Photo Credit: Hshuvaeva / Wikimedia
Interior of Moscow Choral Synagogue, Russia's largest and most prominent Jewish house of worship.

How difficult it was to observed Simchat Torah while living under the oppressive Soviet rule!
One century has passed since the November Russian revolution of 1917, a colossal disaster, which replaced oppression under the Czar with that of the brutal communists following a brief interlude of socialist – democratic rule in the aftermath of the March Revolution of 1917.

On November 12, 1928, one episode reported briefly in the Anglo Jewish media said much about this dark era. The names of the victims were reported as Cohn and Freed. Yet the two like so many of their Soviet Jewish brethren had a profound impact upon future generations.

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In the Russian village of Dukar, Cohn and Freed who also members of the communist party, most probably for employment reasons, not uncommon at the times, had committed what was deemed by the authorities as a crime. They were discovered attending Synagogue on Simchat Torah. To add to that infraction, they both had accepted the honor of publicly reciting passages from Ata Hareita prayer which precedes the bringing out of Torah scrolls from the Ark for the hakafot celebrations. For the two, regardless of who ruled in Russia, it was Simchat Torah, therefore, a time to come to Synagogue, and celebrate being Jewish, proclaim the Almighty’s eternality, and paid homage to His special gift to the Jews; the Torah. In the synagogue, they were also spotted by fanatic loyalists of the Jewish wing of the Communist party, the Yevsektzia. They were made up of renegade Jews, although a small minority, who persecuted other Jews, in their self-hating obsession to tear down Judaism and also ingratiate themselves to the Soviet communists by proving that they could be even more zealously anti-religious. An inquisition like atmosphere was created, scrutinizing the every moves of fellow Jews, spying on them, leveling accusations against those observing Jewish practices while communities struggled against adversity to hold on to their Jewish traditions. In the words of the prophet Isaiah, ”Those who destroy you and those who lay you waste shall go forth from you.” (Isaiah 49:17)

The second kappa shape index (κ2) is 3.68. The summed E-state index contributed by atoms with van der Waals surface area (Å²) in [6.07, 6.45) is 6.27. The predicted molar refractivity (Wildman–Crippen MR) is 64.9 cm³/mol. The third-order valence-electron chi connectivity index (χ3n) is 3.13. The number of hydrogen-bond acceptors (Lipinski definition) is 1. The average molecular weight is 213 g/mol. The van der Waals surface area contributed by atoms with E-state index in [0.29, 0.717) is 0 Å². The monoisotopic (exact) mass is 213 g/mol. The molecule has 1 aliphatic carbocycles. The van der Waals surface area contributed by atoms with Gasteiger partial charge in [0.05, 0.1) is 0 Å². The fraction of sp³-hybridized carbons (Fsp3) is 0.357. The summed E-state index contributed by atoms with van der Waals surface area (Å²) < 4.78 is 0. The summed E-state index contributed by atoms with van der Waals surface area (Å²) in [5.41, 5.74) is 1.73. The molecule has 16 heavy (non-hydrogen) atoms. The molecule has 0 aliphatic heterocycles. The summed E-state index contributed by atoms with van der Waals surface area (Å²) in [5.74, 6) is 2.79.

The Jewish holidays which showcased Jewish life and were central to the Jewish lifecycle were often a showdown between defiant communities and regime backed Yevsektzia.

Their ‘crime’ was reported. As members of the communist party, they were in violation. Now, the two would face Soviet justice and pay for their defiance.

But the two Jews were not alone. In the nearby town of Shazk, the entire komosol, communist youth organization, would face similar charges, since over the Jewish holidays many had chosen to be with their families, observing the holidays.

For several years some Jewish leaders and Rabbis worldwide had warned that Soviet Jewry faced grave dangers. On a regular basis, Yeshivot, Synagogues, and Jewish institutions were closed by the government at the behest of the Yevsekztia, those found maintaining Jewish observances were persecuted, and holiday observances were prevented. But despite all, even members of the communist party, like Cohn and Freed would resist and on Simchat Torah, they raised their voices in prayer before the community risking all. If they too, would not abandon their Torah, the Soviets were indeed facing an implacable force.
In 1930, the Yevsektzia was disbanded by the regime, now the government itself would fully manage Jewish affairs. The Soviet war against Yiddishkeit would not end.

Today, we can look back and appreciate celebrating the holiday today while realizing the sacrifices of the past were not forgotten or in vain.

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